“Those two words put enormous constraints on the people organizing the trial,” says interpreter and historian Francesca Gaiba, who has studied the origins of simultaneous interpretation at the Nuremberg Trials.

She says holding a trial that was “fair” and “expeditious” meant speeding up translations of the four languages of the nations involved: English, German, Russian and French. The solution was thought up by Col. Leon Dostert. Born in France and a native French speaker, Dostert became an American citizen and a foreign language expert for the US Army.

“He was the person who thought it was possible for a human being to listen and speak at the same time,” Visson says.

Possible, yes, but far from easy. And then there was the problem of transmitting all of those languages in real time. This was 1945, so digital recordings and tapes weren’t around. But Dostert pressed on and consulted with IBM to develop a system of microphones and headsets to transmit the cacophony of languages. He hired interpreters and practiced this new type of interpreting with them.

And somehow, despite a few episodes of tripping over cords in the courtroom, Dostert’s system worked.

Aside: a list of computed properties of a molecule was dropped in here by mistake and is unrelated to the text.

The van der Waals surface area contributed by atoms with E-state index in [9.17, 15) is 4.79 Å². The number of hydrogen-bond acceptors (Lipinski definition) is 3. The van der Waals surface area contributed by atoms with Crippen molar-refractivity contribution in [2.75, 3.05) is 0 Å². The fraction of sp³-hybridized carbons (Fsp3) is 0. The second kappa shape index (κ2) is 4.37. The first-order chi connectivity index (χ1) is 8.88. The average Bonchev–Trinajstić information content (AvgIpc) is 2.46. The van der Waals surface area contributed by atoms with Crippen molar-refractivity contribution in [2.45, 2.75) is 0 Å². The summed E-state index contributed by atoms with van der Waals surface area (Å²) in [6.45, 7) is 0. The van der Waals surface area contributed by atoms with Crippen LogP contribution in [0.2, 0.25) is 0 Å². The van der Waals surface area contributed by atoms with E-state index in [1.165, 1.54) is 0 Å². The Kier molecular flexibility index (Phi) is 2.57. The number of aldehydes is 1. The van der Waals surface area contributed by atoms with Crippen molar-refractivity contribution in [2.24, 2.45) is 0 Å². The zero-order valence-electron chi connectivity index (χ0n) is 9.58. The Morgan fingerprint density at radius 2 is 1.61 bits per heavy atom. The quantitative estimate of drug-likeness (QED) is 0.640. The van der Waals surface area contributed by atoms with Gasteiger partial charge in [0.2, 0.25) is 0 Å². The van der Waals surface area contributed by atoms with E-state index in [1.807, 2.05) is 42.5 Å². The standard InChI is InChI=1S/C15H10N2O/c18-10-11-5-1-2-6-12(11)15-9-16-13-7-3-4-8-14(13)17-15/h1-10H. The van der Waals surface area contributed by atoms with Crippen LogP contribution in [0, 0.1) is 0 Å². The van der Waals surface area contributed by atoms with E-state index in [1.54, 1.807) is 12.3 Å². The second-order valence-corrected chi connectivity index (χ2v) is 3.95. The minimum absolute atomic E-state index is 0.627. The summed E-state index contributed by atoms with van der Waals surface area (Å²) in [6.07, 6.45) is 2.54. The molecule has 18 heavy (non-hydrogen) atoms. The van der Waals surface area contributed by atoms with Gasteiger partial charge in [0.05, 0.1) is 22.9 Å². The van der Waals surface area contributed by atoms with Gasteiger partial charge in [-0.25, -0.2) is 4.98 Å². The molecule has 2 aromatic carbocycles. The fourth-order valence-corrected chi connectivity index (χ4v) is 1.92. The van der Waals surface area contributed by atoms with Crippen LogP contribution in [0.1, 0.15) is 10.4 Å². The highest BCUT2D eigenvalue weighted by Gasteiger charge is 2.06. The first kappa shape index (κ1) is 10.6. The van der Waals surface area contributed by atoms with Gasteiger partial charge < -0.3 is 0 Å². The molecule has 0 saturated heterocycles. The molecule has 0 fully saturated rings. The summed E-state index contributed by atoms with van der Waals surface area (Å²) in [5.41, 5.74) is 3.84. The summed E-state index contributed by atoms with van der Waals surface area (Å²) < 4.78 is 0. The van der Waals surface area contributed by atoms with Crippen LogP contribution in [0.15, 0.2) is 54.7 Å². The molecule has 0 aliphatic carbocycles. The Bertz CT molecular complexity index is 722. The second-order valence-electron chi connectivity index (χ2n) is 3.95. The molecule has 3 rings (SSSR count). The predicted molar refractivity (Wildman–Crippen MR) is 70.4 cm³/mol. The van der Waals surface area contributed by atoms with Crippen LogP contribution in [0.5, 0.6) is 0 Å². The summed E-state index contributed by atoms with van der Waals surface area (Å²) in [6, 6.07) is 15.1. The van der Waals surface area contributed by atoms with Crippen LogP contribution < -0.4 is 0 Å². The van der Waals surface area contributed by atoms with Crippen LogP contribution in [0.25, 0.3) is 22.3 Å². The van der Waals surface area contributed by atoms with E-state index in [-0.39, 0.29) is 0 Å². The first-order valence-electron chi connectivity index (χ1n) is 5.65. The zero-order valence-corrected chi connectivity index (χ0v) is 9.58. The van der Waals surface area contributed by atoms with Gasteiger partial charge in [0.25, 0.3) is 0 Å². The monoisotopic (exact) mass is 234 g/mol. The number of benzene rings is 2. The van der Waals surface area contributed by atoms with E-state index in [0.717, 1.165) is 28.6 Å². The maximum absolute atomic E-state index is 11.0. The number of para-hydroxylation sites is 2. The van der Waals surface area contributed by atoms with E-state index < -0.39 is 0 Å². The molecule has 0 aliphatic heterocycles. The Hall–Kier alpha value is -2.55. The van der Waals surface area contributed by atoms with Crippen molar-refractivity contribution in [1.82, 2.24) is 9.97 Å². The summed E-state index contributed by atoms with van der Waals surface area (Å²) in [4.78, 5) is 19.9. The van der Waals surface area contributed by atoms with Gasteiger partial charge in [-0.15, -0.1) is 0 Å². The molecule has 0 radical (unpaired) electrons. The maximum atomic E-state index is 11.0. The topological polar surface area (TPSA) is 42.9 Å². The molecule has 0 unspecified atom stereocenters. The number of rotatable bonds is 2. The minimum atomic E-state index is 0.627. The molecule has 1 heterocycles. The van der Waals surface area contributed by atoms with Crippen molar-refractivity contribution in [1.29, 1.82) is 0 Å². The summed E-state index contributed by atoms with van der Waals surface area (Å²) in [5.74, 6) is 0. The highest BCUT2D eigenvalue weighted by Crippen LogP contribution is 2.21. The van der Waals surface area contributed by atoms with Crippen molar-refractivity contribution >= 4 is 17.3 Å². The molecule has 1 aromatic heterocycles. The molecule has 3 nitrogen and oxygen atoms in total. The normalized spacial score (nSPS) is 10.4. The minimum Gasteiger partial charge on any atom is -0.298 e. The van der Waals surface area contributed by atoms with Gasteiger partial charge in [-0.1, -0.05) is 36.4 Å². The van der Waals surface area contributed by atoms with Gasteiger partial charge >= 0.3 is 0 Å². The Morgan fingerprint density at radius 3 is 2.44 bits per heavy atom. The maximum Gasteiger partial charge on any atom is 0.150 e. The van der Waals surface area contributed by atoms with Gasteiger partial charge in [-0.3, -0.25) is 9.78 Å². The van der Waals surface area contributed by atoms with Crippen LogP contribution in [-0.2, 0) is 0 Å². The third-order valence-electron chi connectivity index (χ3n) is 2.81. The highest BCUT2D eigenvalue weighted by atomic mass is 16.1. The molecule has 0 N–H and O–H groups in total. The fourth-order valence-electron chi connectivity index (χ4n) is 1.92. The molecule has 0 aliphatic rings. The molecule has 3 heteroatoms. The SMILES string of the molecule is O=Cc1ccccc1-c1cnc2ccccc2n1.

Interpreters at the Nuremberg Trial; Front: English desk; Back: French desk. To the left, monitor. (Photo courtesy of Francesca Gaiba)

Interpreters at the Nuremberg Trial; Front: English desk; Back: French desk. To the left, monitor. (Photo courtesy of Francesca Gaiba)

Even before the Nuremberg trials were over, Dostert had taken his system to the UN in New York. It’s still the model being used today, albeit with some minor upgrades in technology.

“When I started, all interpreters were lugging around heavy dictionaries,” Visson remembers. “Now they’re lugging around iPads and notebook computers because most glossaries are in those.” She says TV monitors in the back booths also let interpreters watch the expressions of diplomats and the movements of their mouths.

But technology still hasn’t advanced enough to replace the interpreters themselves. “The computer can’t pick up the intonation,” Visson says.

But one of the biggest challenges for interpreters is often not the tone, but simply figuring out what a diplomat is saying.

“People with foreign accents for example, you want to be careful that when you hear somebody saying, ‘Mr. Chairman, we wish to congratulate you on your defective leadership.’ You know he didn’t mean his ‘defective leadership,’ he meant his ‘effective leadership.’” Visson says. “But you’ve got to not be simply auto-translating word for word, because heaven help you if you say we congratulate you on your defective leadership.”